Michael Douglas regrets calling this “the best cure” for cancer

Source: Author: Luisa Colón For decades, Michael Douglas has been box office gold, starring in blockbusters such as Wall Street, Fatal Attraction, and Basic Instinct, to name just a few. But in 2010 the actor made headlines for a different reason when he revealed that he'd been diagnosed with throat cancer at the age of 65. After successfully undergoing both chemotherapy and radiation, the star made a full recovery—but three years later, he revealed it wasn't actually throat cancer he'd been battling against. Read on to find out what it really was, and why he regrets making an unusual claim regarding what caused his condition, as well as what "the best cure" for it was. In the summer of 2013, Michael Douglas spoke to the Guardian about his experience with what he then described as throat cancer. After "many months of oral discomfort… a series of specialists missed the tumor and instead prescribed antibiotics," reported the Guardian. "Douglas then went to see a friend's doctor in Montreal who looked inside his mouth using a tongue depressor." The doctor discovered the tumor and ordered a biopsy, and Douglas was soon diagnosed with stage 4 cancer. Recalling his eight grueling weeks of chemotherapy and radiation, and subsequent liquids-only diet—during which he lost 45 pounds—Douglas told the Guardian it was a "rough ride," adding, "… the amount of chemo I was getting, it zaps all the good stuff too. It made me very weak." Later that year, Michael Douglas fans were surprised [...]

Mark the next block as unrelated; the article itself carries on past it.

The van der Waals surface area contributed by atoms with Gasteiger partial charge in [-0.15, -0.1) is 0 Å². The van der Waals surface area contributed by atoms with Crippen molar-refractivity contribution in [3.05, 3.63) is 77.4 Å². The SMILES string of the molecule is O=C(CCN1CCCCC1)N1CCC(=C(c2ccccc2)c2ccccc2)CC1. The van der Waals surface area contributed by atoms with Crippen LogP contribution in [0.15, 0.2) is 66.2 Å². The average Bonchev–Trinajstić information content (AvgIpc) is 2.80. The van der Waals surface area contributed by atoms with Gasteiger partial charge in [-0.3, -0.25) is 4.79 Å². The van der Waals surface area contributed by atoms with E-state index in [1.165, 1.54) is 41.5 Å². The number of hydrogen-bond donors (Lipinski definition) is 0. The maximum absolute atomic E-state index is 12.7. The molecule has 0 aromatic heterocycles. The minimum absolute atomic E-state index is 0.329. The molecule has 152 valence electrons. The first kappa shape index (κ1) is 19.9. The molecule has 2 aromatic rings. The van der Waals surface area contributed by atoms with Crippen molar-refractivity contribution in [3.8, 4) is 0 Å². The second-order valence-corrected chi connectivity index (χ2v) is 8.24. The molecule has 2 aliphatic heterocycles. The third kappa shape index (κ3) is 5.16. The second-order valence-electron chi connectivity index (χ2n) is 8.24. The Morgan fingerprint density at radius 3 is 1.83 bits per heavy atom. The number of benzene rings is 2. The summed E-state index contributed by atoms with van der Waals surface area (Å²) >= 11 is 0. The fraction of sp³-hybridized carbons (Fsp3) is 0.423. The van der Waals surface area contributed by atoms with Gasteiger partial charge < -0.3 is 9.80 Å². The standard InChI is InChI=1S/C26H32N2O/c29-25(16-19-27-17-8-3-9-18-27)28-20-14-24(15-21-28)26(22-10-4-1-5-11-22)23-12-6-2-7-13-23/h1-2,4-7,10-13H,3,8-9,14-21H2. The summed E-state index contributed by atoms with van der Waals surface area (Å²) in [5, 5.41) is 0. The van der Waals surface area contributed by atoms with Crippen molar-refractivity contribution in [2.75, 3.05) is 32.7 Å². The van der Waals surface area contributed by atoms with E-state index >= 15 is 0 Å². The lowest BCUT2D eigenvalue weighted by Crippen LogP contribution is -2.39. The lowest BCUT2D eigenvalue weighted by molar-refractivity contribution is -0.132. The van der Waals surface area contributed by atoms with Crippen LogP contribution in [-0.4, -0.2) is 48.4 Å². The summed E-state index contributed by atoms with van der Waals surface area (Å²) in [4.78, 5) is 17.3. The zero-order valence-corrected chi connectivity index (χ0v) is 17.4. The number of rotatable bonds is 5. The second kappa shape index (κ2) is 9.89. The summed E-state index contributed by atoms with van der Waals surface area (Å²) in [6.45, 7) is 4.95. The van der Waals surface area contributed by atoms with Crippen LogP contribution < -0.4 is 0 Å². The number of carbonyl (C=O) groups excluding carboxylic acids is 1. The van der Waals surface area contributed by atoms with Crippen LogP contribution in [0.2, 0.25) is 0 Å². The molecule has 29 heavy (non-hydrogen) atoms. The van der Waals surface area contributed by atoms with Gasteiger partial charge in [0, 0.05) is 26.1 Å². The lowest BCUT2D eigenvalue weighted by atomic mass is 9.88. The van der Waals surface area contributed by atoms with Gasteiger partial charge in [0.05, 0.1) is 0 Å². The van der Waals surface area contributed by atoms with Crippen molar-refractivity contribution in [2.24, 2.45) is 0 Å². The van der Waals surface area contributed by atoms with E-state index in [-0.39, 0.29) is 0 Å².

Throat cancer survivor: Why I’m an HPV vaccine advocate and a MyCancerConnection Volunteer

Author: George Brownfield Source: By the time I was diagnosed with HPV-related throat cancer in the summer of 2014, I’d been working as a senior systems analyst at MD Anderson for more than 20 years. I’d seen some of the incredible things our doctors were doing for people and was very aware of our reputation. So, there was never any doubt about where I’d be going for throat cancer treatment. Once I was cancer-free, I realized I wanted to pay it forward. That’s why I started volunteering through myCancerConnection, MD Anderson’s one-on-one cancer support community for patients and caregivers. I also became a vocal advocate for vaccinating kids against HPV. My throat cancer diagnosis The ear, nose and throat specialist who initially diagnosed me was very timid about telling me why my lymph nodes were swollen. The only thing he ever really stated plainly was that I needed to get to MD Anderson. As a result, I wasn’t even sure I had throat cancer until I met with surgical oncologist Dr. Amy Hessel. She was clear and precise about my diagnosis, but also very comforting. She told me that the cancer was stage I, and she knew exactly how to treat it. I was going to be fine. I felt such a sense of relief. The cancer was mainly in my left aryepiglottic fold and piriform sinus. That's the first part of the swallowing tube, which acts sort of like a funnel in directing food to the esophagus. Dr. [...]